Sanders to 'Assess His Campaign' After Another Round of Bruising Losses

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Senator Bernie Sanders speaks to the press after loosing much of super Tuesday to Joe Biden, Burlington, Vermont, March 11, 2020.
Senator Bernie Sanders speaks to the press after loosing much of super Tuesday to Joe Biden, Burlington, Vermont, March 11, 2020. Credit: Charles Krupa/AP

Democratic presidential hopeful Bernie Sanders plans to talk with supporters to "assess his campaign" after bruising losses to Joe Biden in the most recent round of voting, his campaign said in a statement on Wednesday.

"The next primary contest is at least three weeks away. Sen. Sanders is going to be having conversations with supporters to assess his campaign," campaign manager Faiz Shakir said in the statement. "In the immediate term, however, he is focused on the government response to the coronavirus outbreak and ensuring that we take care of working people and the most vulnerable."

Biden made a direct appeal to the young supporters of rival Sanders after moving closer to the nomination with big primary victories in three states.

Biden, the former vice president, began looking to the Nov. 3 general election against Republican President Donald Trump after Tuesday's dominating wins in Florida, Illinois and Arizona increased the pressure on Sanders to drop his fading White House bid.

In remarks broadcast from his home in Delaware, Biden said he and Sanders, a U.S. senator from Vermont, disagreed on tactics but shared a common commitment to affordable healthcare, reducing income inequality and tackling climate change.

"Senator Sanders and his supporters have brought remarkable passion and tenacity to these issues, and together, they have shifted the fundamental conversation in the country," Biden said.

"And let me say, especially to the young voters who have been inspired by Senator Sanders: I hear you. I know what is at stake. And I know what we have to do."

Biden, 77, still faces work to convince supporters of Sanders, who has pushed the Democratic Party to the left with his democratic socialist economic agenda, to back him in a general election campaign against Trump.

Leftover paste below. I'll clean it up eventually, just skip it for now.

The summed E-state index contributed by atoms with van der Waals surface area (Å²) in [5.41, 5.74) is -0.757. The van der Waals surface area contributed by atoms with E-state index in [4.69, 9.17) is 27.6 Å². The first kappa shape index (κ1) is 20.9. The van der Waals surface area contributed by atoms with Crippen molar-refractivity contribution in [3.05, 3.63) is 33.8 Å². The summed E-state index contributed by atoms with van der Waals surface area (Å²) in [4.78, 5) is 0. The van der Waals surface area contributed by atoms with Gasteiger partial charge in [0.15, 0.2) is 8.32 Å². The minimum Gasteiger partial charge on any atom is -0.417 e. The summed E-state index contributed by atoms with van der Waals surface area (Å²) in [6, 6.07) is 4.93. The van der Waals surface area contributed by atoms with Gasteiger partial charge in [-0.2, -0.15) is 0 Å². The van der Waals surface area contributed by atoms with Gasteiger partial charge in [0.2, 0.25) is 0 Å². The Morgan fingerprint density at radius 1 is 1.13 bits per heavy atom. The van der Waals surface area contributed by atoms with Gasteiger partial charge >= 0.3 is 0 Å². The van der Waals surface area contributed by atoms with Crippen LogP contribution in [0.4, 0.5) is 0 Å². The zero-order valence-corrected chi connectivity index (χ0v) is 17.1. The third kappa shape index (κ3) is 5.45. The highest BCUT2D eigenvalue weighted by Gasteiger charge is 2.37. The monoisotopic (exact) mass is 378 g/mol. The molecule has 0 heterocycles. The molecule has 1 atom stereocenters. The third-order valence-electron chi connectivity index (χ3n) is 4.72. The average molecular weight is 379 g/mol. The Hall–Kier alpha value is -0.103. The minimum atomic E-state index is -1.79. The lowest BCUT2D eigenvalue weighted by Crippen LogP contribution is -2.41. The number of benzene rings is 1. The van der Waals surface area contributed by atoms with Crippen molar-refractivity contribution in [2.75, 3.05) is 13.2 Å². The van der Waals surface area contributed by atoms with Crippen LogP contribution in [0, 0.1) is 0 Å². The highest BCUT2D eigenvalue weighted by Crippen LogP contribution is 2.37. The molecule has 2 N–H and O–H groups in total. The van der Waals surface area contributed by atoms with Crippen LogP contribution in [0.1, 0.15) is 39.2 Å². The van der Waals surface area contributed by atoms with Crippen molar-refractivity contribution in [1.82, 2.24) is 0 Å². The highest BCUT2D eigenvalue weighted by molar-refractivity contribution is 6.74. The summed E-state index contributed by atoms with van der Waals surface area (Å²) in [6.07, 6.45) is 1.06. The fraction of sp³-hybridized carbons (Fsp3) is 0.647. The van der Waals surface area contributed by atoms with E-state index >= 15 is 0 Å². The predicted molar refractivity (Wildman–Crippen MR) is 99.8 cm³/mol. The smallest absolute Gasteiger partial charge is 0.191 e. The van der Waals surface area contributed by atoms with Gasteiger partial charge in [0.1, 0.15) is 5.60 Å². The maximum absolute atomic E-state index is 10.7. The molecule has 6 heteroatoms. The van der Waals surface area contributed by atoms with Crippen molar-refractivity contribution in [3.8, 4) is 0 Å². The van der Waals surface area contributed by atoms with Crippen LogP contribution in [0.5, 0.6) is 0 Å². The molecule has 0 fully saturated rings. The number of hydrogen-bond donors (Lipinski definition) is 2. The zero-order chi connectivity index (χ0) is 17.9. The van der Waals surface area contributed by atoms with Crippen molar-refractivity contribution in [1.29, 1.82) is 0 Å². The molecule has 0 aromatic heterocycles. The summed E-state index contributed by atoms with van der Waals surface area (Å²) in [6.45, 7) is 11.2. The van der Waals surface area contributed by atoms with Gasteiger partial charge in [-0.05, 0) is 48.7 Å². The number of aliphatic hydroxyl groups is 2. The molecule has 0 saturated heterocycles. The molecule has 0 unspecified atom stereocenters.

Young voters might be his biggest challenge of all. Voters between the ages of 18 and 44 were the only major demographic to stick with Sanders during Biden's sweeping victories on Tuesday, Edison Research polls showed.

The Democratic nominating campaign begins an extended hiatus on Wednesday, with no primary votes scheduled for weeks amidst concerns about the coronavirus outbreak that has forced several states to postpone their contests.

The Edison polls found a majority of voters in all three states trusted Biden more than Sanders, 78, to handle a major crisis, a sign the widening pandemic has increased Biden's appeal as a steady and experienced hand.

"It's at moments like these that we realize we need to put politics aside and work together as Americans. The coronavirus doesn't care if you're a Democrat or a Republican," Biden said in his remarks.

Biden has taken command of the Democratic race in the past two weeks, scoring victories in 16 of the last 21 state contests before Tuesday. His sweep extended his lead over Sanders to roughly 230 delegates in the chase for the 1,991 delegates needed to clinch the nomination at July's Democratic convention.

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